Fiona Apple


by Omar Kholeif

27 July 2009

The author grapples with his adolescent obsession with Fiona Apple's Tidal
cover art

Fiona Apple


US: 23 Jul 1996
UK: 23 Jul 1996

Why was a 12-year-old boy captured by an album that seemed almost wholly obsessed with female sexual confession? Did it have something to do with my isolated childhood, or did it have more to do with the confusion surrounding my own impending sexual awakening? Perhaps these questions are futile. To generalize about why any one piece of music would appeal to any one person, is a difficult task to reconcile retrospectively.

Still, there is something deeply moving about Apple’s first release – an album fused with intricate rhythms, and righteous piano playing.  Though only 18 years old at the time of production, Fiona Apple’s Tidal is a stark, brutal, and often beautiful portrait about a young girl’s physical and emotional growth. The opening track, “Sleep to Dream”, professes this clearly. “Don’t even show me your face, don’t bother to explain”, “go back to the rock from under which you came”, “I’ve got my feet on the ground”, and “my own hell to raise”, barks the frustrated teenager. Time and again, throughout the album, and sometimes, within the very same song, Apple reaches the brink of personal resolution, only to do a complete 180-degree turn on herself – encapsulating the fickle nature of adolescent decision making.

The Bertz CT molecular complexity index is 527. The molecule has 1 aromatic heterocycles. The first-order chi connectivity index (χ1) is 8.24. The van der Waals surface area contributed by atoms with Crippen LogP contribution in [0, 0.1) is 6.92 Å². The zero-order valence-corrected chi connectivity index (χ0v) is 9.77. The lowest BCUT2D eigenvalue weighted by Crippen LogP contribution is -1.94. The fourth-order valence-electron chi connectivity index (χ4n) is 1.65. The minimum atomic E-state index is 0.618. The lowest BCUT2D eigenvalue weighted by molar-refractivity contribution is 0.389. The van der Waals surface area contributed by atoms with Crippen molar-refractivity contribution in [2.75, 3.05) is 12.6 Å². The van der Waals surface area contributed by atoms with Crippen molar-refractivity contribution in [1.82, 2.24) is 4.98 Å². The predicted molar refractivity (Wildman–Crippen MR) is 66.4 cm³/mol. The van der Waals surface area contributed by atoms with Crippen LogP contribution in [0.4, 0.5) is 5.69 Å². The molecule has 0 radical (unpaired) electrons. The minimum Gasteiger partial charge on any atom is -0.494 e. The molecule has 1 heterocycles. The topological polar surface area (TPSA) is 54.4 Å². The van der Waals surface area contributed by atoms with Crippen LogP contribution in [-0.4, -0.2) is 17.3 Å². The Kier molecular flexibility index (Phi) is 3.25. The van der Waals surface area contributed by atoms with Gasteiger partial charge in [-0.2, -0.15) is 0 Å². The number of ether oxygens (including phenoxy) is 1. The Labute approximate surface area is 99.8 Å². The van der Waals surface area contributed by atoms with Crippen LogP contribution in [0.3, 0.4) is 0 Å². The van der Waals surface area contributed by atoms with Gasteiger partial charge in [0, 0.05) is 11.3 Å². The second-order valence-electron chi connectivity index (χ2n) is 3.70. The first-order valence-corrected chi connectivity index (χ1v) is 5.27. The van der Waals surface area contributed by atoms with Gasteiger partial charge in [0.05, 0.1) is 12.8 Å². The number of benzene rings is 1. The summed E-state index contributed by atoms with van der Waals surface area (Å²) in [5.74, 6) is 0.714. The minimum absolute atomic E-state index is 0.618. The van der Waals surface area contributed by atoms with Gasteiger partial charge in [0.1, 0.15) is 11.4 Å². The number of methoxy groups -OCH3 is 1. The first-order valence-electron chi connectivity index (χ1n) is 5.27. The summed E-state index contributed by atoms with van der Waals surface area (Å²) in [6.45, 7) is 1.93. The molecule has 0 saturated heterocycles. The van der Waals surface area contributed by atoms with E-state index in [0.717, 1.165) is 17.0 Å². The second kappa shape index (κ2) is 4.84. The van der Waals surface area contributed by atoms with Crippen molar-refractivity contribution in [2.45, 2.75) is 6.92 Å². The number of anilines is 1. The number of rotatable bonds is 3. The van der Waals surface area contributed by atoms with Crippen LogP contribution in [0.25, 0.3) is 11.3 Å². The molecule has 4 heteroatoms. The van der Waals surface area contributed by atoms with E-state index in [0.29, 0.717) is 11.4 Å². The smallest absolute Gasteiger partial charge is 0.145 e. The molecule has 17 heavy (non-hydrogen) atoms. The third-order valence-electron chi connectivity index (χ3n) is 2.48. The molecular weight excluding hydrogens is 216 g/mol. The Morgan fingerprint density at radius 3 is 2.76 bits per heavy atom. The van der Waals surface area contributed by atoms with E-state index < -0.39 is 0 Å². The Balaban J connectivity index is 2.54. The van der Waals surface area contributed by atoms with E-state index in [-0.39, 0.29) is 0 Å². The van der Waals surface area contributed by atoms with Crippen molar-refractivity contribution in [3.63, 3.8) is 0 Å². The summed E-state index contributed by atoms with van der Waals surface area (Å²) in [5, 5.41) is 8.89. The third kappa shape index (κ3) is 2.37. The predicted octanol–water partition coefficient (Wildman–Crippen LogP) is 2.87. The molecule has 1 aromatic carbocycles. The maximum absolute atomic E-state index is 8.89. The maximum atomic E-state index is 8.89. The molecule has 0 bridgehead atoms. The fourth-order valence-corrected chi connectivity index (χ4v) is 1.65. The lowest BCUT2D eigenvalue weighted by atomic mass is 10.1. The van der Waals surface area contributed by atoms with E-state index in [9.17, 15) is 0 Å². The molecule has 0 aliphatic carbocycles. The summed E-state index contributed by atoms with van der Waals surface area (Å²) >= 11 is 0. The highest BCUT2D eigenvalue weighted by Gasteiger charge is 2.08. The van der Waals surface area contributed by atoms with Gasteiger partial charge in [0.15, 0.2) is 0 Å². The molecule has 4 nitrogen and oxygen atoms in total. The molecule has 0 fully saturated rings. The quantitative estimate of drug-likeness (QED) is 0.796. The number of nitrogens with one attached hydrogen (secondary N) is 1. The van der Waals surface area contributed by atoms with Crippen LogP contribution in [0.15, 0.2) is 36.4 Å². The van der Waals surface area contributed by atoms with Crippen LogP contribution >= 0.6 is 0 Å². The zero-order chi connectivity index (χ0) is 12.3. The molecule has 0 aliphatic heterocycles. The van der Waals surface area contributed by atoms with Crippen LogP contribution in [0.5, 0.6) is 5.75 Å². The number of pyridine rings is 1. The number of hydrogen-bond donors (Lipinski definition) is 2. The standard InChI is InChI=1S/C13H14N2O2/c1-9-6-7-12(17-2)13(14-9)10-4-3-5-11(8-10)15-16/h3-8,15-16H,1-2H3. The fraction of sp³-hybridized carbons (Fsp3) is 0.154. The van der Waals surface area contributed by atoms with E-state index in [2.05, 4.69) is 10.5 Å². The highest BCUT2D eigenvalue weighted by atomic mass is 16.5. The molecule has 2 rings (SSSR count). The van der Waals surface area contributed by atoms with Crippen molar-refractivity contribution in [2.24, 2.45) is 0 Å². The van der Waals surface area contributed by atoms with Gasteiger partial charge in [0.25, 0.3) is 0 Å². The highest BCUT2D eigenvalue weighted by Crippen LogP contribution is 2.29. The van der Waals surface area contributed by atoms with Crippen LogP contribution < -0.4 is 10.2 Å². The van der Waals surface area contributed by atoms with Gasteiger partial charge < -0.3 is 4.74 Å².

At other times, she replaces her contradictory outlook with conflicted helplessness. In “Sullen Girl’ for example, the artist relays the traumatic experience of being raped at the young age of 12. She wrestles with the burden of her despair and isolation, quietly hoping to be saved. Anchored by its smooth sonic landscape, and her restrained voice, it is very easy for one to grow engrossed in Apple’s intimate narrative. With its opaque and painterly lyrics, “it’s calm under the waves, in the blue of my oblivion” – “Sullen Girl” is able to elevate itself from a simple retelling of sexual abuse (i.e. Tori Amos’ “Me and A Gun”), and instead opens itself up to a variety of interpretations. For me, the song was about grappling with the weight of my desires, for my mother it might have been a song that captured the loneliness of depression, and I am sure that for many other listeners, it was about finding the courage to accept their silent anguish.

Elsewhere, Apple tackles female exploitation, as is evidenced by “Criminal”, a lavish track that is ambivalent about the tension between exploiting one’s self sexually, and protecting what is sacred. And despite her young age (and innocence), her breathy Nina Simone-style vocals echo a maturity and understanding of a woman twice her age.

By the end of the record, Apple is still teeming with unresolved questions. She wants to “walk away” from her “decaying” relationship, but she equally finds herself wanting to “save” the person that she has grown to love. It was this sort of confusion, this inability to let go that had me so engrossed with Tidal. At 18, Apple was staring back at me from the other end of childhood, warning me of the pitfalls that were yet to come. Nevertheless, her delivery assured me that I would survive, even if it meant the journey ahead would be wrought with puzzles, and perhaps even a sense of bewilderment. Yet, for all of the difficulties, there was also a feeling throughout Tidal that echoed the excitement and discovery that the future would bring.

Looking back now as an adult, I realize that the album played a vital role in my development. It was a continuous source of comfort, for which I will be forever grateful.



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